imageName: 'ubuntu-20.04'
          generator: Unix Makefiles
    pool:
      vmImage: $(imageName)
    steps:
      - ${{ each day in parameters.days }}:
          - template: .azure-pipeline/build.yml
            parameters:
              generator: $(generator)
              root_directory: ${{ day }}
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The parameter days allows me to specify which days’ solution I want to compile, as I have a folder dedicated to each day’s solution. Then, the matrix and the pool makes Azure Pipelines create 4 jobs: 2 on Windows (with different version of Visual Studio), 1 on OSX (with Xcode) and 1 on Linux (with Unix Makefiles as a generator). And finally, the instruction ${{ each day in parameters.days }} allows me to specify the template .azure-pipeline/build.yml for each day and each generator defined before.

Azure Pipeline jobs

The benefits of cross-platform and CI

When I have set up Azure Pipelines, I have solved 5 days of Advent Of Code 2021. But setting Azure Pipelines was all I had to do ! Indeed, the code I have written wasn’t cross-platform, it actually only compiled on Linux, with the generator "Unix Makefiles", so I had to start fixing the different issues. Those issues come from difference in the implementation of different compilers and I had to adapt a little bit. There were actually only 3 kind of problems:

  • Commit 0784ae: in C++, there are, what is called, alternative keywords (and to replace &&, or to replace ||, …), and Visual Studio required you to do some configuration in order to be able to use them. So by adding the option /permissive- when compiling with Visual Studio, I was able to correct this issue.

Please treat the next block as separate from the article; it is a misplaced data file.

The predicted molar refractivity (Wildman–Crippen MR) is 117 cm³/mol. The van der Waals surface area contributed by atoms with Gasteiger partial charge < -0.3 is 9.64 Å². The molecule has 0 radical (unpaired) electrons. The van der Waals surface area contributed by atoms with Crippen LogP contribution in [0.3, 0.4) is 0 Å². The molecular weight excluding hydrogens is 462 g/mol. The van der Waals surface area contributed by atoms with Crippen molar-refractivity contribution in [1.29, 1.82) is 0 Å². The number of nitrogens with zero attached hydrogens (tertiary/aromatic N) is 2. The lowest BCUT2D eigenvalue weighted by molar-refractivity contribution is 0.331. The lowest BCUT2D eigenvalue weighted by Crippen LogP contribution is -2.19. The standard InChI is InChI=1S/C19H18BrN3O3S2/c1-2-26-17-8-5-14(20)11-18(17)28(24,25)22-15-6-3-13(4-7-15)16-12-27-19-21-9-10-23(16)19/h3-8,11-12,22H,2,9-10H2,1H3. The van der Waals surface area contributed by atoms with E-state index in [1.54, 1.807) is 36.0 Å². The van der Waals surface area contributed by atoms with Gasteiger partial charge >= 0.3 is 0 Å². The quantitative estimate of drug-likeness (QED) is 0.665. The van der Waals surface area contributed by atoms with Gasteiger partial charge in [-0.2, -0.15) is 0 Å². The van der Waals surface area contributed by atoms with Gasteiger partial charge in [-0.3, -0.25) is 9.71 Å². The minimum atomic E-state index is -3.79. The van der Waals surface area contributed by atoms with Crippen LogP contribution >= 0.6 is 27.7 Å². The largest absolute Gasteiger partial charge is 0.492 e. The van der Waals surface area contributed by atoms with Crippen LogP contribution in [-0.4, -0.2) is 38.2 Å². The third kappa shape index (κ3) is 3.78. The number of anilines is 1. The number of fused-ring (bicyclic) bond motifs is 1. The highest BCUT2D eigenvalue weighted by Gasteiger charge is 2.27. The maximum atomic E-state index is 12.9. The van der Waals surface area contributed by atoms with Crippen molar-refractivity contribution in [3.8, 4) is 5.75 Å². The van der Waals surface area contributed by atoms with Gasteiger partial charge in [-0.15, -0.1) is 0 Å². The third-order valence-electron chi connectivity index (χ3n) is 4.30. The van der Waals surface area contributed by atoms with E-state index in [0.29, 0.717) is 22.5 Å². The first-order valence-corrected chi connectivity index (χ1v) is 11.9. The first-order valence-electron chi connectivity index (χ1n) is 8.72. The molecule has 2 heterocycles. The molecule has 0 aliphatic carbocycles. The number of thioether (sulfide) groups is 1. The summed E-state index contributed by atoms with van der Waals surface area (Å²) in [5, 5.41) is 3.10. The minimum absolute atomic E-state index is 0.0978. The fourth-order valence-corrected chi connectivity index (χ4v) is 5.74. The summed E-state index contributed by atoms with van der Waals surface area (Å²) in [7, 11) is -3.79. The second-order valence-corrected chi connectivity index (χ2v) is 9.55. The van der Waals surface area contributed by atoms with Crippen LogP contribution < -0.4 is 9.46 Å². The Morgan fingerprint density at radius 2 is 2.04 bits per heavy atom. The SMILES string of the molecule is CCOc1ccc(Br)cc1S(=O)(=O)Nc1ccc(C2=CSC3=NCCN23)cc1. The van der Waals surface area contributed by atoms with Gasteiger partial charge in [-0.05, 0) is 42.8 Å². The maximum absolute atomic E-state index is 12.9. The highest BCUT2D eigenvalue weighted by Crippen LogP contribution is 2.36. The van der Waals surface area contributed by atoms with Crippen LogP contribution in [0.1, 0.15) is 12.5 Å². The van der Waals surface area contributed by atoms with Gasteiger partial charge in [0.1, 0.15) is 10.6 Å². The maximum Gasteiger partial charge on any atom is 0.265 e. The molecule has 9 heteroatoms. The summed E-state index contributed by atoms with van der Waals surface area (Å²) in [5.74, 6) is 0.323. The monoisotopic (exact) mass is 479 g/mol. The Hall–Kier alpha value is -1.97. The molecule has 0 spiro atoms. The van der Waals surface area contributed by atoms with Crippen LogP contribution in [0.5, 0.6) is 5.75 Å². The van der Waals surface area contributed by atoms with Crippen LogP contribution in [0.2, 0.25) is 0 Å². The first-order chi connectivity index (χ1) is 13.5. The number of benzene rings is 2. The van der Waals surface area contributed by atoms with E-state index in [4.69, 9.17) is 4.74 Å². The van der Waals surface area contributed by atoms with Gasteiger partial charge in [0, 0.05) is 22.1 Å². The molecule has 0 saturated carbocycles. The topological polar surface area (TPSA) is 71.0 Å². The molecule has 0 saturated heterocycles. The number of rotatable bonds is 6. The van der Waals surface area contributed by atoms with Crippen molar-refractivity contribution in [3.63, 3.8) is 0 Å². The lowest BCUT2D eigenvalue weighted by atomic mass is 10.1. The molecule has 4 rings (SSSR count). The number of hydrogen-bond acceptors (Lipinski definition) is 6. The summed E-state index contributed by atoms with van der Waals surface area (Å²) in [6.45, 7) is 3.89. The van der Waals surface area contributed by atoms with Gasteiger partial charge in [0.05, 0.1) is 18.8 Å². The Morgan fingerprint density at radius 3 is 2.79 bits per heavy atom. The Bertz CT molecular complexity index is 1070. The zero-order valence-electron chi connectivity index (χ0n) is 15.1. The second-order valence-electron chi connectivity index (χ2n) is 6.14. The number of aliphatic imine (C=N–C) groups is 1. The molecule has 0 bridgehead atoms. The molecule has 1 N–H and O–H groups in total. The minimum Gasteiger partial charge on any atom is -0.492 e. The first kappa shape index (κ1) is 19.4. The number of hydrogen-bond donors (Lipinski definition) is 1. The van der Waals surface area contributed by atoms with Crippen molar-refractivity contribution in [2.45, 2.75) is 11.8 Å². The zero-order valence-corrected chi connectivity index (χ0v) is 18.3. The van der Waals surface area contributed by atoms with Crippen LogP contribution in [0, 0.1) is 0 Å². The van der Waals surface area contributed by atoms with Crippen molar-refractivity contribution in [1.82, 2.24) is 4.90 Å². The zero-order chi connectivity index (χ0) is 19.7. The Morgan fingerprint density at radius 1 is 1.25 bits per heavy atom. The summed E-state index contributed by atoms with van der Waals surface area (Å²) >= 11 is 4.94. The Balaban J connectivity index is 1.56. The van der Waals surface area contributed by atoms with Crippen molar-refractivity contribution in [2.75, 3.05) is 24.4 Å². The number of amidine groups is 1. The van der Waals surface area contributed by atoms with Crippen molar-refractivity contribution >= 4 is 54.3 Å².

• Commit d91247: the generator Unix Makefiles can apparently do some magic ! Even if I didn’t include the header file for the vector container, it was able to still compile, while the other generators (Xcode and Visual Studio) didn’t. Some small include instruction did the trick 🧙
  • Commit 9479d4: one function that I marked with the keyword constexpr actually should not been able to have this keyword. Indeed, since it uses the function std::abs which is not constexpr in the standard documentation of C++, then, my function can have this keyword. So by removing this keyword, I was able to correct the issue and have cross-platform solution for all the first 5 days 😊

Once the CI set up, all I had to do was to update it when I wrote a new solution for a new day’s problem. This required only one change in the configuration file of Azure Pipelines, and it was to update this line:

    default: ['Day 1', 'Day 2', 'Day 3', 'Day 4', 'Day 5', 'Day 6', 'Day 7', 'Day 8', 'Day 9', 'Day 10']
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To add the new day solved

Conclusion

As a conclusion, I can say that Advent Of Code 2021 was and still is a fun experience for me. I will continue solving them and improving myself in the process. 😊

If you want to see the solutions of Advent Of Code 2021 from end to end and/or the configuration of Azure Pipelines, you can go on my GitHub account, explore the full solution, add comments or ask questions if you want to, on the platform you read this article, it will also help me improve the quality of my articles. 😉


Thank you all for reading this article,
And until my next article, have a splendid day 😉